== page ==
The Miracle Of Migration

imageMigration in most animals is precipitated by changing seasons and natural rhythms, including food, weather, and breeding. I marvel at how whole species can move long distances without even the help of a car, train or plane! I thought about this yesterday as I flew across the country.     

Songbirds fly thousands of miles to their winter headquarters, and Monarch butterflies store fat from flower nectar for their long flight and generational migrations to Mexico.

I learned the other day from the “Naturally Curious” website with Mary Holland –highly recommended for nature lovers– that male hummingbirds leave first for their flight south, followed by females, and finally by the juveniles. There must be some reason but as yet it is one of many mysteries of how life works.

If we saw a map for each species migration pattern, like we do for airplanes, we would be amazed by their reach.

While there is much that could be said on migration, and the recent articles on human migration pull at my heartstrings, I want to pause with you to simply honor the miracle of life in this season of change.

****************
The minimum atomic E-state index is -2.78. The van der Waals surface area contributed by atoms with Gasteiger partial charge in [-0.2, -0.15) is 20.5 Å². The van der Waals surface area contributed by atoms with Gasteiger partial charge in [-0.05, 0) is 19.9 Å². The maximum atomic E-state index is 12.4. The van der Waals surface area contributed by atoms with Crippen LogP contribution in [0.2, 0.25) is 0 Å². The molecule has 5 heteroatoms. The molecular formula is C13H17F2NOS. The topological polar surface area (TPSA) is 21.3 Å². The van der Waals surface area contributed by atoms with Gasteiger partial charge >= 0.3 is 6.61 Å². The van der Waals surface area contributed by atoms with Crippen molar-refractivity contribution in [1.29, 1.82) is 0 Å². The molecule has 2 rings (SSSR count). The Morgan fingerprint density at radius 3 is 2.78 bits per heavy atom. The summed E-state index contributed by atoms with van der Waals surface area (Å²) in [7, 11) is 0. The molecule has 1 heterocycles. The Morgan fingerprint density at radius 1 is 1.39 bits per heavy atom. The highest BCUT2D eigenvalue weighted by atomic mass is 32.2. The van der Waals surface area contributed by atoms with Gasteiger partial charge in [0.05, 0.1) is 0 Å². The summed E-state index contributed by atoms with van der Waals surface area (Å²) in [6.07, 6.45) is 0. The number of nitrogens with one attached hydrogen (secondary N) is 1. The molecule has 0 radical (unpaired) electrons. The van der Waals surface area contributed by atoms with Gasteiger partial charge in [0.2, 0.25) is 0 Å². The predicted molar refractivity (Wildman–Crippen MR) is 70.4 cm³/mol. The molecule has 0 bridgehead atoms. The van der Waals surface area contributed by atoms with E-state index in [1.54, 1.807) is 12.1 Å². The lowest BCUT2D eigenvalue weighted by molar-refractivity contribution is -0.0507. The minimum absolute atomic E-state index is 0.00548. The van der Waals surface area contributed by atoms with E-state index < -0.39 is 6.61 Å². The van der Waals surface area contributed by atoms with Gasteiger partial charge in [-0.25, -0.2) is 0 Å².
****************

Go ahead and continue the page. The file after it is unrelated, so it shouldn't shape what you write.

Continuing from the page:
As the days grow shorter and leaves fall to earth, there is so much beauty to behold.
Light against dark is a fundamental paradox of life as each brings the other into stark relief. Look at the branch above, naked in its skeletal frame, and notice how much brighter are the leaves below.

What if you looked at your day that way? How would it shift for you?

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4 Responses to The Miracle Of Migration

  1. Phyll says:

    The birds in flight,
    Migrate just right.
    The butterflies spread their wings,
    Such delicate little things.
    The leaves know when to fall,
    The stars when to shine.
    Our world is precious,
    Yours and mine.

  2. Nature beguiles, takes, gives and barks.
    It howls, buzzes and sings all day and night.

    Nature colors the skies, land, mountains and sea.
    Nature knows no prayers, so it is up to “thee”…

    Speak for nature.
    Whisper her name and listen–she glistens.


  3. eileenrockefeller says:

    Yet another poet shares! Thank you too, Elaine.

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